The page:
Lara Bozabalian: A Poet's Path

Share |

Although she was a voracious reader when she was young, Lara Bozabalian, a poet, writer and high school English teacher, didn?t discover poetry, the profound effect that it had on her and her ability to share it with other people, until later in life.

?I didn?t start writing until I was 24?, Bozabalian said. ?I was a very, very avid reader from a pretty young age. I think calling it obsessive would be a little strong. But I was an extreme reader, I will say, like the kind of kid that read at the dinner table and with a flashlight at home and all that sort of thing.

?So that might have been only a clue that writing was coming.?

The pathway leading to poetry was not clearly marked, however, as Bozabalian thought, in her youth, that she would be an art teacher or photographer.

?I drew and I painted and I sculpted and I was into photography?, she explained. ?And that was sort of something that I actually thought I would go into.?

She may not have pursued the visual arts, but Bozabalian pursued her love of reading when she went to Queen?s university to obtain her undergrad in English Literature.

Her discovery of poetry, however, was really outside of her academic studies. She came across Bronwen Wallace, for example, a beloved Canadian poet from Kingston, Ontario, in one of those ?serendipitous ways?, as Wallace?s good friend Joanne Page would say.

?I came across my favourite collection of hers, called Common Magic, just by happenstance, in a box that said, ?Free Books?, and I just picked it up and read it and was immediately taken by her delivery.

?She is sort of someone who I think bridges spoken word and page poetry. And not too many people, I think, are able to convey the sense of someone in the room with you, speaking, conversationally even, about these really profound things.?

Inspired by Wallace?s voice and style, Bozabalian?s own poetic path opened up in front of her.

?The poem that I believe had the biggest influence on me was called, ?Like this??, Bozabalian said. ?And it caused me to start writing what would become the first poem in the collection that was The Cartographer?s Skin. My poem is called ?Different Cities.??

Much more than words on a page, Bozabalian?s leadership in the spoken word community has given poetry a strong voice in Toronto and across Ontario. She runs a poetry festival for high school students across York Region and has been involved in reading series, such as Art Bar, Harbourfront?s Canadian Voices Slam, the Words Aloud Festival and she is a member of the Toronto Poetry Slam Team.

For Bozabalian, written poetry and spoken word poetry are ?both about storytelling, and they are both about, sort of, lyricism, like finding that really nice combination of diction and style and rhythm?.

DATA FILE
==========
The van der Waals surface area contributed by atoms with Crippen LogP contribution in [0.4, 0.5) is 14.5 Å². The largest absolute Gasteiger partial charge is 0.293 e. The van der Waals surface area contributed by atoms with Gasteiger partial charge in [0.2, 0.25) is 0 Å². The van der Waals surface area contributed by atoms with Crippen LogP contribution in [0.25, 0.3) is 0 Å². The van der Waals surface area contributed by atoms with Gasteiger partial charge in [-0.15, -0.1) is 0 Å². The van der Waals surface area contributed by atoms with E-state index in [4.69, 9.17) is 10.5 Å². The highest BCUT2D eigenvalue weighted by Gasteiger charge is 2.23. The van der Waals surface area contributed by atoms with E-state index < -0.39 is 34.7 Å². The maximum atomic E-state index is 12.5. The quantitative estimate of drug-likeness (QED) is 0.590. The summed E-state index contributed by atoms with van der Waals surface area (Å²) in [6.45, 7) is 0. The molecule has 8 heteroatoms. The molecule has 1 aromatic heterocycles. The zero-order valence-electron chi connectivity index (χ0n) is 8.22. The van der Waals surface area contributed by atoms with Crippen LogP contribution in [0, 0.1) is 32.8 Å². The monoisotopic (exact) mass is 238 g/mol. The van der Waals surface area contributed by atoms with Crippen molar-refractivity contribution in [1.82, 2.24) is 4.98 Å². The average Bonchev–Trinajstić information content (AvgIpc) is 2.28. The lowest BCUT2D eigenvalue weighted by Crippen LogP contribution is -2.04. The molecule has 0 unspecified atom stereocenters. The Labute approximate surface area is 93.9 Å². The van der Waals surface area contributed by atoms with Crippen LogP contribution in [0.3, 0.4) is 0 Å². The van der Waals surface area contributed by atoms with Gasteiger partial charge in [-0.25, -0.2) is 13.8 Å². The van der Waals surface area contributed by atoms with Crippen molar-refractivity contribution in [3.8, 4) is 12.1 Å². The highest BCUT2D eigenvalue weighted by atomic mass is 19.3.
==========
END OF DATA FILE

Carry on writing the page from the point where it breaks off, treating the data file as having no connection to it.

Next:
Yet, there is also something very dynamic and powerful about spoken word that really excites Bozabalian.

?It seems to me that there is a lot more opportunity for different types of voices in spoken word?, she said. ?There can be very angry poetry and there can be very melancholy poetry and very joyful poetry. And I think that is sometimes harder to convey on the page.

?So there is a little bit more room for loud emotion.?

With her passion to write and perform poetry, Bozabalian has carved out a poetic path that is destined to keep inspiring her students and even other teachers.

?I particularly teach workshops to teachers about how to enliven poetry in the classroom. So I find teachers are relieved when they have, kind of, a recipe of how to meaningfully share poetry and explore it.?

It is the ability of teachers to really capture their students? attention that may be able to put poetry on par with areas of study that are often considered more essential - disciplines that wouldn?t be cut out of a curriculum.

?I think poetry, being a little more abstract than, say, mathematical equations or even grammar or even a novel, so to speak, is important just for that reason. I think teachers as well as students need to regularly have a moment to just reflect on ?What does this mean?? and ?What could this mean?? and also have the option to create.?

Bozabalian?s commitment to poetry as an artist and as a teacher can?t be described as anything less than inspirational.

?I feel as long as I?m a teacher I will advocate poetry to be in schools,? she said. ?And I think that people want poetry there.?

It may have taken awhile for her to clear her own path but now that she has, others can follow this road and plant the seeds of poetry along the way, keeping it alive and vibrant in our communities.


Lara Bozabalian's poetry and prose have been published in journals, magazines and newspapers, as well as in two literary anthologies. She is the author of four chapbooks, Exhale to December, The Morning Glories, New Dream and Free, and her first full length collection, The Cartographer's Skin, was published by Piquant Press in May 2010. She has featured regularly at reading series around Ontario, including Art Bar, Harbourfront, Ryerson University, the Luminato New Waves Festival, Eden Mills Writers Festival and the Words Aloud Festival.

As a member of the Toronto Poetry Slam Team, Lara represented Toronto at last years American National Poetry Slam and the 2009 Canadian Festival of Spoken Word. She also competed at the 2008 Individual World Poetry Slam and at the 2009 Women of the World Poetry Slam. As Head of English at a public high school, Lara founded and runs a spoken word festival for high school students across York Region, and is a founding member of Toronto Poetry Project, a collective dedicated to fostering social change and creative writing opportunities for youth.

Advanced Search